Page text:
Drive to improve literacy pays off for Hull's Parks Primary School
THE headteacher of a north Hull primary school says a survey of pupils' reading habits has revealed a major year-long drive to increase literacy has paid off.
Cathy Byrne, of The Parks Primary School, was left shocked by the results of a similar poll last November, which revealed some pupils had fewer than three books at home.
In addition, some children rarely, if ever, had a bedtime story and even went as far as saying they disliked reading.
As a result, each of the school's 300 pupils were given £20 out of school funds to buy books of their choice in March this year.
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Now, a repeat of the survey carried out this month has shown "overwhelmingly more positive" results, according to Mrs Byrne.
She said: "The big push on reading during the past year has resulted in more children taking responsibility for their own reading, both in school and out of school.
"There are now more books in children's homes and more children are reading for pleasure."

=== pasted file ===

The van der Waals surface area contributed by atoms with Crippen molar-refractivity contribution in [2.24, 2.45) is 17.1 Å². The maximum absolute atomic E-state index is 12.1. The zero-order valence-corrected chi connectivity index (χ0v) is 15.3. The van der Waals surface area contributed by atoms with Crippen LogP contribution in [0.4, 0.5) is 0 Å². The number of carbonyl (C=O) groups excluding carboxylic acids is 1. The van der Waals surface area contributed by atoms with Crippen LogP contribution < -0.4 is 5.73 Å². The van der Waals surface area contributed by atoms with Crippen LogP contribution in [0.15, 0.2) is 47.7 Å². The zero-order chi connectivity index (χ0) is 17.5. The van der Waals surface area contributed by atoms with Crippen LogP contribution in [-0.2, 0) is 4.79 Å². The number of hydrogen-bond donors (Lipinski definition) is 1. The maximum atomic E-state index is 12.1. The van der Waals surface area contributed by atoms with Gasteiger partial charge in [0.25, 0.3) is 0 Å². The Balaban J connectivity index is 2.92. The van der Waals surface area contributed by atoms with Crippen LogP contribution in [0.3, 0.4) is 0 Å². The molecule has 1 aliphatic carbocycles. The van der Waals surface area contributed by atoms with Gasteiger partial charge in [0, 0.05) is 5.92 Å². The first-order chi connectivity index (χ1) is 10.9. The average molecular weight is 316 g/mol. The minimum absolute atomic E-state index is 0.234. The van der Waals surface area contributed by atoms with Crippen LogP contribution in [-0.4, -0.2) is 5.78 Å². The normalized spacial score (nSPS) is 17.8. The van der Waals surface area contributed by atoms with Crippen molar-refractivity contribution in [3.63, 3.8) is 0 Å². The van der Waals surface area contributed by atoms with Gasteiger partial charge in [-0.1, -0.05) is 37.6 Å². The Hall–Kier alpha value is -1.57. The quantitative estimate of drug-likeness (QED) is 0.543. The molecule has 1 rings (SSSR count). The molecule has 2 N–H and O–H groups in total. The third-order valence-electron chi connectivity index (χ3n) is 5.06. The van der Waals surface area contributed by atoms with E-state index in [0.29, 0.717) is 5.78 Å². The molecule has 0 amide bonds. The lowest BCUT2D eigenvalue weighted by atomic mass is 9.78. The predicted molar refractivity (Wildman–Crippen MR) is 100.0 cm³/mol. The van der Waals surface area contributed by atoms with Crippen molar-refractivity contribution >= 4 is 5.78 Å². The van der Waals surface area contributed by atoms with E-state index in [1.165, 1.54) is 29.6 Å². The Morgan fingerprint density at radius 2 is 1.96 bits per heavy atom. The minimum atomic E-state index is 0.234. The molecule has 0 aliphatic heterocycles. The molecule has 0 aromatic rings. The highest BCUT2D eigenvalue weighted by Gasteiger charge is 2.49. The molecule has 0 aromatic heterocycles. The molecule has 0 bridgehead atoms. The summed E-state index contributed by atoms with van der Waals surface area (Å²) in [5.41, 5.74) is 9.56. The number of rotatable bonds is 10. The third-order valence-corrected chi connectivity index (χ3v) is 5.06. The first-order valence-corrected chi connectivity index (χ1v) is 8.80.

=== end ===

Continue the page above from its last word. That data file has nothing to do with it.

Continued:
Other measures designed to improve reading habits included bringing in story- tellers and revamping the school library.
Yesterday, pupils were allowed to wear their pyjamas for Children In Need and were dished up hot chocolate while listening to stories.
The campaign has been welcomed by parents and governors.
Mrs Byrne, who intends to brief governors on the success of the push, said the importance of making strides in literacy early in childhood is reinforced by the results of research published yesterday.
Data on 29,000 teenagers in 1,100 schools in England suggests they have an average reading age of ten or 11, meaning they do not understand GCSE exam papers.
The tests were based on results of both struggling and bright pupils using Renaissance Learning software.
Children's literacy levels were checked by asking them 25 questions that required them to put words into a particular context.
The results were then combined with teacher assessments.
Mrs Byrne said: "Reading is crucial to all areas of learning.
"We are trying to make reading exciting and enjoyable for children.
"I saw evidence of the success of our focus on reading recently when I saw some children who were to be rewarded for improving their behaviour at lunchtime.
"They were asked what treat they would like.
"Instead of a McDonald's or something, they asked for a Roald Dahl book."